NEW HOPE, Pa. - The value of art, whether it be emotional or financial, is subjective. However, the pieces inside New Hope's Arete Gallery have a very objective point.

"It was always something in the back of my mind when I get into a gallery, if there is an opportunity, I want to contribute," said artist Andrew Galdi.

In 2014, the Bucks County-based artist's wife, Kate, died of ovarian cancer.

Now, 10% of his Asian-inspired art sales go to fighting the disease. He's sold nearly 20 pieces since April.

From landscape paintings benefiting an animal charity, underwater scenes helping the coral reefs, to shots of Marilyn Monroe from prized-photographer Lawrence Schiller, a portion of sales from Arete's 17 artists go toward a mission they support and then matched by the gallery.

An $1,000-Patrick Walsh painting is aimed at helping Vietnam vets.

It's the vision of Lehigh Valley-based businesswoman Kim Plyler. She's coming up on the one-year anniversary, as the gallery opened during the pandemic.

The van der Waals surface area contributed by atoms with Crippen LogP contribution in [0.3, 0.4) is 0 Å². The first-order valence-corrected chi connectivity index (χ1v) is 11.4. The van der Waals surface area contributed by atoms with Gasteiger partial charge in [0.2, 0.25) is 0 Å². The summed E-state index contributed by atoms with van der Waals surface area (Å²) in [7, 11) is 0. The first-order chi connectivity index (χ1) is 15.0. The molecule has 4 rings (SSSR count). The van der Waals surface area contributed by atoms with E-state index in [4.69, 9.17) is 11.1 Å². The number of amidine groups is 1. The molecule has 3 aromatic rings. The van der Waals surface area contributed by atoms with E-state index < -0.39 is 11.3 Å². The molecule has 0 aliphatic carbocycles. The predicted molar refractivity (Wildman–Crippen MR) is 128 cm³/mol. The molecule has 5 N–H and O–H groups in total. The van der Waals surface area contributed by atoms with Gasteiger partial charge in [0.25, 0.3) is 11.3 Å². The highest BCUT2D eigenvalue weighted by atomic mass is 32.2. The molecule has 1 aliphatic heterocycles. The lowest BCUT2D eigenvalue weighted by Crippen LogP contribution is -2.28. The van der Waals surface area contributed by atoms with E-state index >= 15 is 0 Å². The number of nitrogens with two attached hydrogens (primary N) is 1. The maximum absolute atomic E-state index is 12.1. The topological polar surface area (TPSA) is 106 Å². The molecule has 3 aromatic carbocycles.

"Through the heart of the artist is what helps heal humanity, and for all us getting together and have a piece of humanity here, that is what we needed to do," she explained.

For Galdi's charity, the Ovarian Cancer Research Alliance, that humanity funds its mission.

"We fund about $6 million of research each year, but that is made up of thousands and thousands of smaller donations from people like Andrew across the country," said Alliance head of development Jon Zeidman.

"What's important to me and as a parent is to set the right example for my kids. To show them this is what you do," Galdi said.

Call it art with an altruistic view.

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